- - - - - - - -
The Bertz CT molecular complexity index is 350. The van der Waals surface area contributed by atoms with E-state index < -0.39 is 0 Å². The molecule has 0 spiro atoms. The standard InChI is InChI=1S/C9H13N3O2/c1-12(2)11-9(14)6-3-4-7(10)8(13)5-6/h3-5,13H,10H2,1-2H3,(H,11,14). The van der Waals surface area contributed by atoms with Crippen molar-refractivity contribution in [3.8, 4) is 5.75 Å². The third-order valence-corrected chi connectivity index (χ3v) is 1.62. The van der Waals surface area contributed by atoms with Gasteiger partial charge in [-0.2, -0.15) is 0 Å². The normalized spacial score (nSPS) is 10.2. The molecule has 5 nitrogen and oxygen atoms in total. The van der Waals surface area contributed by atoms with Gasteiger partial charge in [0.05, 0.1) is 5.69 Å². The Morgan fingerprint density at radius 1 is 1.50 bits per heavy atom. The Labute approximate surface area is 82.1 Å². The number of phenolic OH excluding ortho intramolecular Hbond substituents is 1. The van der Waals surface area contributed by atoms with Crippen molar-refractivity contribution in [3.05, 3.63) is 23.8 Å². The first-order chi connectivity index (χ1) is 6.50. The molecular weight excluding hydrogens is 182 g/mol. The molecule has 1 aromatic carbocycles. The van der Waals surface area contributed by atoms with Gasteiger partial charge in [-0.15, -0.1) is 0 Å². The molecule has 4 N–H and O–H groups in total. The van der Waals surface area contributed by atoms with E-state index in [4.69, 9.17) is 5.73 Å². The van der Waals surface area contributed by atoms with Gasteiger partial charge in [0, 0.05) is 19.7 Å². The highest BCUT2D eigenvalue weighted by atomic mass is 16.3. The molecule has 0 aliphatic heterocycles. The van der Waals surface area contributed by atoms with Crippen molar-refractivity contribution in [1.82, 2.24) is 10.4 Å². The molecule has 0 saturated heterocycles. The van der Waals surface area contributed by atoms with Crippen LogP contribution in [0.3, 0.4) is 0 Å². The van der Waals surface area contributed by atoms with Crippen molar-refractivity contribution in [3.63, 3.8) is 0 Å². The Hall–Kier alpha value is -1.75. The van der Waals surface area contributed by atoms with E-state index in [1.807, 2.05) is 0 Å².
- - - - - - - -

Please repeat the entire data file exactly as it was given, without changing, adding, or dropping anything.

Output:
The Bertz CT molecular complexity index is 350. The van der Waals surface area contributed by atoms with E-state index < -0.39 is 0 Å². The molecule has 0 spiro atoms. The standard InChI is InChI=1S/C9H13N3O2/c1-12(2)11-9(14)6-3-4-7(10)8(13)5-6/h3-5,13H,10H2,1-2H3,(H,11,14). The van der Waals surface area contributed by atoms with Crippen molar-refractivity contribution in [3.8, 4) is 5.75 Å². The third-order valence-corrected chi connectivity index (χ3v) is 1.62. The van der Waals surface area contributed by atoms with Gasteiger partial charge in [-0.2, -0.15) is 0 Å². The normalized spacial score (nSPS) is 10.2. The molecule has 5 nitrogen and oxygen atoms in total. The van der Waals surface area contributed by atoms with Gasteiger partial charge in [0.05, 0.1) is 5.69 Å². The Morgan fingerprint density at radius 1 is 1.50 bits per heavy atom. The Labute approximate surface area is 82.1 Å². The number of phenolic OH excluding ortho intramolecular Hbond substituents is 1. The van der Waals surface area contributed by atoms with Crippen molar-refractivity contribution in [3.05, 3.63) is 23.8 Å². The first-order chi connectivity index (χ1) is 6.50. The molecular weight excluding hydrogens is 182 g/mol. The molecule has 1 aromatic carbocycles. The van der Waals surface area contributed by atoms with Gasteiger partial charge in [-0.15, -0.1) is 0 Å². The molecule has 4 N–H and O–H groups in total. The van der Waals surface area contributed by atoms with E-state index in [4.69, 9.17) is 5.73 Å². The van der Waals surface area contributed by atoms with Gasteiger partial charge in [0, 0.05) is 19.7 Å². The highest BCUT2D eigenvalue weighted by atomic mass is 16.3. The molecule has 0 aliphatic heterocycles. The van der Waals surface area contributed by atoms with Crippen molar-refractivity contribution in [1.82, 2.24) is 10.4 Å². The molecule has 0 saturated heterocycles. The van der Waals surface area contributed by atoms with Crippen LogP contribution in [0.3, 0.4) is 0 Å². The van der Waals surface area contributed by atoms with Crippen molar-refractivity contribution in [3.63, 3.8) is 0 Å². The Hall–Kier alpha value is -1.75. The van der Waals surface area contributed by atoms with E-state index in [1.807, 2.05) is 0 Å².